This post follows my previous post on John Dauns book "Modules and Rings"

My issue is understanding the notation on Section 1-2, subsection 1-2.1 (see attachment).

Dauns is dealing with the product $\displaystyle \Pi \{ M_i | i \in I \} \equiv \Pi M_i $ and states in (ii) - see attachement

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Alternatively, the product can be viewed as consisting of all strings or sets

$\displaystyle x = \{ x_i | i \in I \} \equiv (x_i)_{i \in I} \equiv (x_i) \equiv ( \_ \_ \_ \ , x_i , \_ \_ \_ ) , x_i \in M_i; $ i-th

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I am not sure of the meaning of the above set of equivalences. Can someone briefly elaborate ... preferably with a simple example

If we take the case of I = {1,2,3} and consider the product $\displaystyle M_1 \times M_2 \times M_3 $ then does Dauns notation mean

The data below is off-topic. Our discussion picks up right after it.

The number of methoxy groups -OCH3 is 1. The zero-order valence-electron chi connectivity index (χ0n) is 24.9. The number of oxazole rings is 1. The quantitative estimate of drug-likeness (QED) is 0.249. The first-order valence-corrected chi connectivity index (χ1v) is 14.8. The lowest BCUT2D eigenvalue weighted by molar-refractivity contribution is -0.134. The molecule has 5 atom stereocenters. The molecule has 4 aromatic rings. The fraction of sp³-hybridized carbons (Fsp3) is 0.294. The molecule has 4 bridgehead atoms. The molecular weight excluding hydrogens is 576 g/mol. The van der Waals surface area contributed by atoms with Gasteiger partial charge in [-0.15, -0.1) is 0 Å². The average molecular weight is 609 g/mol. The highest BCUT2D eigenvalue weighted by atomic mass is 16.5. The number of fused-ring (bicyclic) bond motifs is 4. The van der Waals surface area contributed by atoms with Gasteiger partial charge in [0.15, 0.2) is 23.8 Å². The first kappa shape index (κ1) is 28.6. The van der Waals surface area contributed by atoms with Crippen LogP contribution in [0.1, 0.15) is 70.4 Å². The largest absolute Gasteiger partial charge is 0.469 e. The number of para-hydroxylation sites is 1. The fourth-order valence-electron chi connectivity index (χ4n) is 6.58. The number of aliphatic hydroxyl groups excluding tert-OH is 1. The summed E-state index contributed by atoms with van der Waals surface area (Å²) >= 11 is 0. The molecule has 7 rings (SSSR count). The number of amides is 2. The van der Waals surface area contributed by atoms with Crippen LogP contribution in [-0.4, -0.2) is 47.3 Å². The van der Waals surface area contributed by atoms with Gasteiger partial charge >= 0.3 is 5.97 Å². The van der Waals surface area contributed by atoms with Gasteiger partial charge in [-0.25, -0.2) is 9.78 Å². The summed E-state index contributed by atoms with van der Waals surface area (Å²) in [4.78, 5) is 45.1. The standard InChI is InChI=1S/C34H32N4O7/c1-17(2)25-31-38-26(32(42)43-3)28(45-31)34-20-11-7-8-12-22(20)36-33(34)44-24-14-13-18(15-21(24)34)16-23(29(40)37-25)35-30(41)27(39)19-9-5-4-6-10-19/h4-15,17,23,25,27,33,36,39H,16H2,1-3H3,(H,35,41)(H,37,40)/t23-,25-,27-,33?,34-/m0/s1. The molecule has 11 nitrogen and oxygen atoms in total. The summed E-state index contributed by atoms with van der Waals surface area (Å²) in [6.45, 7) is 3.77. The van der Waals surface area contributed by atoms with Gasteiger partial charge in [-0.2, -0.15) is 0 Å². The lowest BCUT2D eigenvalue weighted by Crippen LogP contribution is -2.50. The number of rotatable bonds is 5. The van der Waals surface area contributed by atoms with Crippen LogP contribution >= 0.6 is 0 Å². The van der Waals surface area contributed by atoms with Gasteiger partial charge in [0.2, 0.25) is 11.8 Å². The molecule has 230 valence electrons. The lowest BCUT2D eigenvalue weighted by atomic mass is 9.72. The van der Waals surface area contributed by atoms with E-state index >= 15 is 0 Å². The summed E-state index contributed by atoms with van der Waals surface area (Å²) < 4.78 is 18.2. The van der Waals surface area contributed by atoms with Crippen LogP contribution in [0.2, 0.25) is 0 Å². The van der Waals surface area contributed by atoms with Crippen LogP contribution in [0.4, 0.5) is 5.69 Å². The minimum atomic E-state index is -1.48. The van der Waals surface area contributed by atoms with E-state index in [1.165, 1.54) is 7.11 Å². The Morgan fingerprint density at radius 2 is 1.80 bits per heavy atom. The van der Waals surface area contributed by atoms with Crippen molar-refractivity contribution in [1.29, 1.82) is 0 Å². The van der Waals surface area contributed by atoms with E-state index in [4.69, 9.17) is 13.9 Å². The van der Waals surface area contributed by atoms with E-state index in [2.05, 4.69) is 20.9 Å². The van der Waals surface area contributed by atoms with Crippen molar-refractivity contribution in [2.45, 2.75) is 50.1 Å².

$\displaystyle x = (x_1, x_2, x_3) $ where order in the triple matters (mind you if it does what are we to make of the statement $\displaystyle x = \{ x_i | i \in I \} $

Can someone confirm that $\displaystyle x = (x_1, x_2, x_3) $ is a correct interpretation of Dauns notation?

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Dauns then goes on to define the direct sum as follows:

The direct sum $\displaystyle \oplus \{ M_i | i \in I \} \equiv \oplus M_i $ is defined as the submodule $\displaystyle \oplus M_i \subseteq \Pi M_i $ consisting of those elements $\displaystyle x = (x_i) \in \Pi M_i $ having at most a finite number of non-zero coordinates or components. Sometimes $\displaystyle \oplus M_i , \Pi M_i $ are called the external direct sum and the external direct product respectively.

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Can someone point out the difference between $\displaystyle \oplus M_i , \Pi M_i $ in the case of the example involving $\displaystyle M_1, M_2, M_3 $ - I cannot really see the difference! For example, what elements exactly are in $\displaystyle \Pi M_i $ that are not in $\displaystyle \oplus M_i $

I would be grateful if someone can clarify these issues.

Peter